Hong Kong Christian ex-leader criticised Beijing for reviving “autocracy”, Reverend Po Kam-Cheong urged local churches serving a Protestant congregation of around 500,000 to be “united and courageous” amid the challenges.
In Hong Kong, the Christian Council is one of the most influential religious bodies whose 21 members include societies such as the Anglican, Methodist and Lutheran churches. It also has 10 seats on the 1,200-strong Election Committee that selects the city’s chief executive.
“In these nine years, the central government not only represented Hong Kong on foreign affairs,”
Po wrote and added that it deepened its involvement in the city’s politics, economy, and even mass media, education and laws. Nowadays, Hong Kong lives in the system “one country, two systems”, while Hong Kong’s mini-constitution describes the Basic Law, so Beijing guaranteed the city “a high degree of autonomy” after it was handed over from British to Chinese rule in 1997.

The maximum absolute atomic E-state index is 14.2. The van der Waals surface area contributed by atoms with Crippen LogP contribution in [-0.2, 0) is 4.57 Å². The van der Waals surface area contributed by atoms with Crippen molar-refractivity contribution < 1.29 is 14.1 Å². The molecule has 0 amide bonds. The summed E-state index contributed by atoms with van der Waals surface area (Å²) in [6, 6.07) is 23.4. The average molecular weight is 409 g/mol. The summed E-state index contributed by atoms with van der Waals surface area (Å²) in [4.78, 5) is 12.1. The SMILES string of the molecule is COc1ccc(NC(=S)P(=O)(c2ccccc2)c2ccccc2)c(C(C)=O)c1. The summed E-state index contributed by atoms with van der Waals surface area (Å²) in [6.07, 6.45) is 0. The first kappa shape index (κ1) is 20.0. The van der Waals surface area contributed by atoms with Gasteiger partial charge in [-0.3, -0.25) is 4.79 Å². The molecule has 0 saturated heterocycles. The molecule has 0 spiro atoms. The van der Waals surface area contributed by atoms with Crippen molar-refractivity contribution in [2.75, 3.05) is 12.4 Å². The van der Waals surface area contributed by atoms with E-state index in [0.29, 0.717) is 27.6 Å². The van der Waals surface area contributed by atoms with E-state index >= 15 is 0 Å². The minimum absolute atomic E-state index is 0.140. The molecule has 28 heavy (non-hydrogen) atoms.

According to Rev Po Kam-Cheong, the one country principle had been “gradually devouring ‘two systems’, and modern Hong Kong is no longer a city under the framework of the Basic Law, but under the Chinese constitution”. Reverend Po was seen as conservative as he represented the council in meeting activists, but the article he wrote on December 27 and sent to the Post suggested otherwise.
Po also expressed disappointment about the lack of democratisation internationally, especially in Communist countries, after the Soviet Union disintegrated in the early 1990s.
“[I thought] countries around the world … would gradually become democratic, but things have gone the opposite way,”
Po suggested in his speech regarding the future of Hong Kong.